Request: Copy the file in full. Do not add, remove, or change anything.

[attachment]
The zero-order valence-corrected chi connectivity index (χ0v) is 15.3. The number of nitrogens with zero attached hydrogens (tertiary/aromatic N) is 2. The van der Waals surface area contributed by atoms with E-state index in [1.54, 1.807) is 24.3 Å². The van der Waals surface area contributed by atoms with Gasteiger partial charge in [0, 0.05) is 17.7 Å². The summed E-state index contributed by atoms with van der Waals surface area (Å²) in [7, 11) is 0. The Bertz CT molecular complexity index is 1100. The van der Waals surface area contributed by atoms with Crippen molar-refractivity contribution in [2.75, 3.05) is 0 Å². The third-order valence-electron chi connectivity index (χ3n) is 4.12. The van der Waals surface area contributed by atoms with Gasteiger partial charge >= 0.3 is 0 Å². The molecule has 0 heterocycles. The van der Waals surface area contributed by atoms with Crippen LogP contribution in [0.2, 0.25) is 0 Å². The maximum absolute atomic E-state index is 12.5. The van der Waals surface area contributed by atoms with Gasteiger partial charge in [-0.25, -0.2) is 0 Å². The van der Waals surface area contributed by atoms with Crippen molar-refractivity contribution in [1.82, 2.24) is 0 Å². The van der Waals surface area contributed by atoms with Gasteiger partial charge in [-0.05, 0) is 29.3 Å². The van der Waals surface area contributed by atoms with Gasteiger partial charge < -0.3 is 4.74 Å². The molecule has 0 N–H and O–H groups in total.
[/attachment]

The zero-order valence-corrected chi connectivity index (χ0v) is 15.3. The number of nitrogens with zero attached hydrogens (tertiary/aromatic N) is 2. The van der Waals surface area contributed by atoms with E-state index in [1.54, 1.807) is 24.3 Å². The van der Waals surface area contributed by atoms with Gasteiger partial charge in [0, 0.05) is 17.7 Å². The summed E-state index contributed by atoms with van der Waals surface area (Å²) in [7, 11) is 0. The Bertz CT molecular complexity index is 1100. The van der Waals surface area contributed by atoms with Crippen molar-refractivity contribution in [2.75, 3.05) is 0 Å². The third-order valence-electron chi connectivity index (χ3n) is 4.12. The van der Waals surface area contributed by atoms with Gasteiger partial charge >= 0.3 is 0 Å². The molecule has 0 heterocycles. The van der Waals surface area contributed by atoms with Crippen LogP contribution in [0.2, 0.25) is 0 Å². The maximum absolute atomic E-state index is 12.5. The van der Waals surface area contributed by atoms with Gasteiger partial charge in [-0.25, -0.2) is 0 Å². The van der Waals surface area contributed by atoms with Crippen molar-refractivity contribution in [1.82, 2.24) is 0 Å². The van der Waals surface area contributed by atoms with Gasteiger partial charge in [-0.05, 0) is 29.3 Å². The van der Waals surface area contributed by atoms with Gasteiger partial charge < -0.3 is 4.74 Å². The molecule has 0 N–H and O–H groups in total.